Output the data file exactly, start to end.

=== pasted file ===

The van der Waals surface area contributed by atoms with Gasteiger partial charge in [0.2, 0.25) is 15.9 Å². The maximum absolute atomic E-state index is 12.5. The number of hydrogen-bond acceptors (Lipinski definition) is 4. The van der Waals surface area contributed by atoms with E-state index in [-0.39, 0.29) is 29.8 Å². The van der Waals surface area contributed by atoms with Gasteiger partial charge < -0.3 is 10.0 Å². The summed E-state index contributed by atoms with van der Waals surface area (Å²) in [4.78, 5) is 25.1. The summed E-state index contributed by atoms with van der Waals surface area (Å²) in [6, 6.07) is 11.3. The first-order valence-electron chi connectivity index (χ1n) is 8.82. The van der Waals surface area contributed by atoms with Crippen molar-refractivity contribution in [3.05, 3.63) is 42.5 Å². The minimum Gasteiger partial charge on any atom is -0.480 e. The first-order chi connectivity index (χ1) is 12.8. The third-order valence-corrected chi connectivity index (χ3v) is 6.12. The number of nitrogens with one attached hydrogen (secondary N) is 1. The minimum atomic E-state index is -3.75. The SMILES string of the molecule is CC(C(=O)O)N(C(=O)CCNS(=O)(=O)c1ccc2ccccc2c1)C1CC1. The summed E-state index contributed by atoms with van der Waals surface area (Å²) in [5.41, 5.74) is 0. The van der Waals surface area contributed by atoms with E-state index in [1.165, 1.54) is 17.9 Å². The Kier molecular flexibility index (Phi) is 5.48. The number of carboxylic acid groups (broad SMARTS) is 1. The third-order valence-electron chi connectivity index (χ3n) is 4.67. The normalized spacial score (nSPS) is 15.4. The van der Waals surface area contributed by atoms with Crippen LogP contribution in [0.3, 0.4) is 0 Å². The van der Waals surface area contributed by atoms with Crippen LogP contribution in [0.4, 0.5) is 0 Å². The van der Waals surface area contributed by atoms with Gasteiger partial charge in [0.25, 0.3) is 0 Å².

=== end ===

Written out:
The van der Waals surface area contributed by atoms with Gasteiger partial charge in [0.2, 0.25) is 15.9 Å². The maximum absolute atomic E-state index is 12.5. The number of hydrogen-bond acceptors (Lipinski definition) is 4. The van der Waals surface area contributed by atoms with E-state index in [-0.39, 0.29) is 29.8 Å². The van der Waals surface area contributed by atoms with Gasteiger partial charge < -0.3 is 10.0 Å². The summed E-state index contributed by atoms with van der Waals surface area (Å²) in [4.78, 5) is 25.1. The summed E-state index contributed by atoms with van der Waals surface area (Å²) in [6, 6.07) is 11.3. The first-order valence-electron chi connectivity index (χ1n) is 8.82. The van der Waals surface area contributed by atoms with Crippen molar-refractivity contribution in [3.05, 3.63) is 42.5 Å². The minimum Gasteiger partial charge on any atom is -0.480 e. The first-order chi connectivity index (χ1) is 12.8. The third-order valence-corrected chi connectivity index (χ3v) is 6.12. The number of nitrogens with one attached hydrogen (secondary N) is 1. The minimum atomic E-state index is -3.75. The SMILES string of the molecule is CC(C(=O)O)N(C(=O)CCNS(=O)(=O)c1ccc2ccccc2c1)C1CC1. The summed E-state index contributed by atoms with van der Waals surface area (Å²) in [5.41, 5.74) is 0. The van der Waals surface area contributed by atoms with E-state index in [1.165, 1.54) is 17.9 Å². The Kier molecular flexibility index (Phi) is 5.48. The number of carboxylic acid groups (broad SMARTS) is 1. The third-order valence-electron chi connectivity index (χ3n) is 4.67. The normalized spacial score (nSPS) is 15.4. The van der Waals surface area contributed by atoms with Crippen LogP contribution in [0.3, 0.4) is 0 Å². The van der Waals surface area contributed by atoms with Crippen LogP contribution in [0.4, 0.5) is 0 Å². The van der Waals surface area contributed by atoms with Gasteiger partial charge in [0.25, 0.3) is 0 Å².